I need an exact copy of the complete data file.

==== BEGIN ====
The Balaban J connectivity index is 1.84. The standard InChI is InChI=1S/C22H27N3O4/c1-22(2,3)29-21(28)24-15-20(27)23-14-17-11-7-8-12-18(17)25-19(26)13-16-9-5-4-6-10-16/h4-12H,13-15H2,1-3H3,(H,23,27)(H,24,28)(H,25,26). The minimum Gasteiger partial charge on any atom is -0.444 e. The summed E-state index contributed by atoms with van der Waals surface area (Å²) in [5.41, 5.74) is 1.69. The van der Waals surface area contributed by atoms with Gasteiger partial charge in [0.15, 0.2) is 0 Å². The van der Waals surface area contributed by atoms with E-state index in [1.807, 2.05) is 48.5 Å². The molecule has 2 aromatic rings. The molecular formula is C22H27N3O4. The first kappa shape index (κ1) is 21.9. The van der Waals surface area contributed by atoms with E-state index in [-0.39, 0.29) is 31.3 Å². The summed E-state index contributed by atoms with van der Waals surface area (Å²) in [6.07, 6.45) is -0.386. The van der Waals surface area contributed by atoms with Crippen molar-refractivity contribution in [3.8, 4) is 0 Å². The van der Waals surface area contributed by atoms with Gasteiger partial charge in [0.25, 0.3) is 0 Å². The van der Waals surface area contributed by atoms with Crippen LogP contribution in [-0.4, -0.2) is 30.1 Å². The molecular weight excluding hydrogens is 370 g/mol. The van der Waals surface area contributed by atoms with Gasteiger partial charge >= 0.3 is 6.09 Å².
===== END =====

The Balaban J connectivity index is 1.84. The standard InChI is InChI=1S/C22H27N3O4/c1-22(2,3)29-21(28)24-15-20(27)23-14-17-11-7-8-12-18(17)25-19(26)13-16-9-5-4-6-10-16/h4-12H,13-15H2,1-3H3,(H,23,27)(H,24,28)(H,25,26). The minimum Gasteiger partial charge on any atom is -0.444 e. The summed E-state index contributed by atoms with van der Waals surface area (Å²) in [5.41, 5.74) is 1.69. The van der Waals surface area contributed by atoms with Gasteiger partial charge in [0.15, 0.2) is 0 Å². The van der Waals surface area contributed by atoms with E-state index in [1.807, 2.05) is 48.5 Å². The molecule has 2 aromatic rings. The molecular formula is C22H27N3O4. The first kappa shape index (κ1) is 21.9. The van der Waals surface area contributed by atoms with E-state index in [-0.39, 0.29) is 31.3 Å². The summed E-state index contributed by atoms with van der Waals surface area (Å²) in [6.07, 6.45) is -0.386. The van der Waals surface area contributed by atoms with Crippen molar-refractivity contribution in [3.8, 4) is 0 Å². The van der Waals surface area contributed by atoms with Gasteiger partial charge in [0.25, 0.3) is 0 Å². The van der Waals surface area contributed by atoms with Crippen LogP contribution in [-0.4, -0.2) is 30.1 Å². The molecular weight excluding hydrogens is 370 g/mol. The van der Waals surface area contributed by atoms with Gasteiger partial charge >= 0.3 is 6.09 Å².